One of Maryville’s most popular hangout spots for more than 40 years suddenly collapsed on the morning of Sept. 1, 2011. The owner of The Pub, Jeff Zeller, has put a lot of time and money into rebuilding one of the most recognizable buildings in Maryville, working to preserve the history behind a building that’s more than a century old. 

The cause of the collapse has yet to be confirmed, but many in the Maryville area have their own idea of how it collapsed. Some people believe it was caused by a fire or that it was just because it was an old building. The actual cause of the disaster is a little more complex than that. 

The building that now houses The Pub itself is reportedly more than 100 years old and has been home to many different types of businesses, including a two story hotel and Mexican restaurant at one point. 

“It was built in 1908 I believe,” Zeller said. “[City officials] are not exactly sure, because the records aren’t really complete or accurate, but it used to be a two story building, and there used to be a hotel on the square. There are thoughts that this might have been the hotel on the square. But, I’m not exactly sure, nobody knows when it went from being a two story to a one story building. It has been a lot of things in its life.”

Leading up to the eventual collapse, Zeller was confident in the structural soundness of the building, even with the knowledge that the building was 100 years old. 

“At the time we knew when it was built and everything. It was structurally sound and it wasn’t moving anywhere,” Zeller explained. “But, it had a hundred years of deterioration. So it had some things that needed to be done. It was a bar for 30 to 40 years before it collapsed. That tends to be a little rough on buildings. Sometime in the ’70s a flash fire in the basement had charred some of the rafters and it was inspected after that. The inspector said it was fine. It had some patch job repairs, but that was the extent of it.”

During the summer of 2011, the current leasee of The Pub was moving out and Zeller had returned to the building to inspect it and change the locks. During his inspection, he noticed a hole in the south wall of the building in the basement where someone had purportedly backed or ran into the wall with a vehicle. 

“You couldn’t see the damage from the outside because there was sheet metal on the outside to cover the brick,” Zeller said. “There was a guard rail that someone ran into, and it was right where a post was in the ground. The post broke off and the whole guard rail flexed-in and hit the building, knocking a hole into it.”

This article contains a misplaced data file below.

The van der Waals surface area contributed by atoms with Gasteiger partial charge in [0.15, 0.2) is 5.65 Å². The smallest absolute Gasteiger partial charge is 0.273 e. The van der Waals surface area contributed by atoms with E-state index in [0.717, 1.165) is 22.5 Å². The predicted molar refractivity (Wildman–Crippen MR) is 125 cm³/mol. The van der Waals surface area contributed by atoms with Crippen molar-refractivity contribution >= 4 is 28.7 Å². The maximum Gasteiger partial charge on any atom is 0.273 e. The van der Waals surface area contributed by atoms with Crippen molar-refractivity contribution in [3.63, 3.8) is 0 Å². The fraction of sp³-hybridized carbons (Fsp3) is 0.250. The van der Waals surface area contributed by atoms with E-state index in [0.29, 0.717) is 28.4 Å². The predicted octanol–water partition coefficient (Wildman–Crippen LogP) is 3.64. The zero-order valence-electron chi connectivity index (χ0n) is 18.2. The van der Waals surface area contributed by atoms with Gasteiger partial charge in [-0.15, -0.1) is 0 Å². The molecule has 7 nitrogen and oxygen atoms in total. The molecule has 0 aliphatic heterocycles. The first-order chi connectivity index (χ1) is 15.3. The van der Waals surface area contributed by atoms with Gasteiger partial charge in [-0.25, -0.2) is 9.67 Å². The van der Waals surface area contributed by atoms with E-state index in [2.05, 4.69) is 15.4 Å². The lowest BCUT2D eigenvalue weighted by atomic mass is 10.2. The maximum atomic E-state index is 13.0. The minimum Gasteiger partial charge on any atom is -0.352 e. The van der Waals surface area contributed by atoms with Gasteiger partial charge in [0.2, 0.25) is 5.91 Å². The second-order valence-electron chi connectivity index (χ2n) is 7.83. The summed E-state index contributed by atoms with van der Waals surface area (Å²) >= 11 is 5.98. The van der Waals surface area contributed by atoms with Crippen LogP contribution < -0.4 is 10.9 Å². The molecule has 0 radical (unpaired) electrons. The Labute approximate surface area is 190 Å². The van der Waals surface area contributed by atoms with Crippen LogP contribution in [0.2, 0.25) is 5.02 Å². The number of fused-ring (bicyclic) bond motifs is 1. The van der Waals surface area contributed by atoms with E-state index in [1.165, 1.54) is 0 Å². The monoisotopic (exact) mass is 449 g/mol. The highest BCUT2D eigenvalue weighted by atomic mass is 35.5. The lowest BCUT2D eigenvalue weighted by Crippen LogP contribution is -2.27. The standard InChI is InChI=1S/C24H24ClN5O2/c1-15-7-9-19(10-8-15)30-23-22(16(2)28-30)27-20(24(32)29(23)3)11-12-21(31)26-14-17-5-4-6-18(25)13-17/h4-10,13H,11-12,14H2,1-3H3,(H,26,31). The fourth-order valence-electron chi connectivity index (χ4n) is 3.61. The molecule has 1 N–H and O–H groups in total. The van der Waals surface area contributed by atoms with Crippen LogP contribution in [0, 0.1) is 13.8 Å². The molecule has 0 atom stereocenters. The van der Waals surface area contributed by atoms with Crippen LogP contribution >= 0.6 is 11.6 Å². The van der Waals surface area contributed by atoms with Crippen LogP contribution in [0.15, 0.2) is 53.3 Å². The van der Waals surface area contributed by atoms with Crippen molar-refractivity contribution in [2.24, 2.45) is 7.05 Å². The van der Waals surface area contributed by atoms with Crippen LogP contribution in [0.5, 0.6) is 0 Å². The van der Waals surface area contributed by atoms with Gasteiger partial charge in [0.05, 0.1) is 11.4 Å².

On the morning of Sept 1 2011, the south wall of The Pub collapsed, along with the entire roof of the building. No one was inside or injured by the collapse, as employees of Bank of the Midwest heard some strange noises coming from the building shortly before it collapsed and made certain the building was empty. 

“Apparently before a building collapses like that it makes a lot of odd noises because everything in it is shifting and moving,” Zeller said. “Luckily they [Bank of Midwest personnel] had moved all their cars and they had everything out of the way and all the people away from it.”

Zeller wasn’t even in town when The Pub’s south wall collapsed and wasn’t all that surprised when he received word about the incident. Zeller’s insurance agency was supposed to have someone come out and inspect the building following his report about the hole in the wall. That never happened. 

After waiting around a week, Zeller later found out that inspectors from his insurance agency had been sent out to the East Coast to help with inspections following damages caused by the catastrophic storm, Hurricane Sandy. The day before the collapse, Zeller was told someone was being sent out to look at the building, but by then it was too late. 

Luckily, Zeller was already planning to do some remodeling and structural work on the building. The collapse just happened to expedite the situation and “it became a drastically larger remodel,” Zeller said.

“Maybe a little less than 50 percent of the original building is still here,” Zeller said. “The whole front facade is all original building. I tried to salvage as much as we could. We have the small amount of brick next to the stage that’s part of the original stuff, and the paw print that’s been painted up there has been there since the ’90s. We tried to salvage little things like that, that people can be like, ‘oh yea, I remember that.’ ” 

Before the restructure of the building began, however, there were talks about demolishing the building rather than rebuilding it.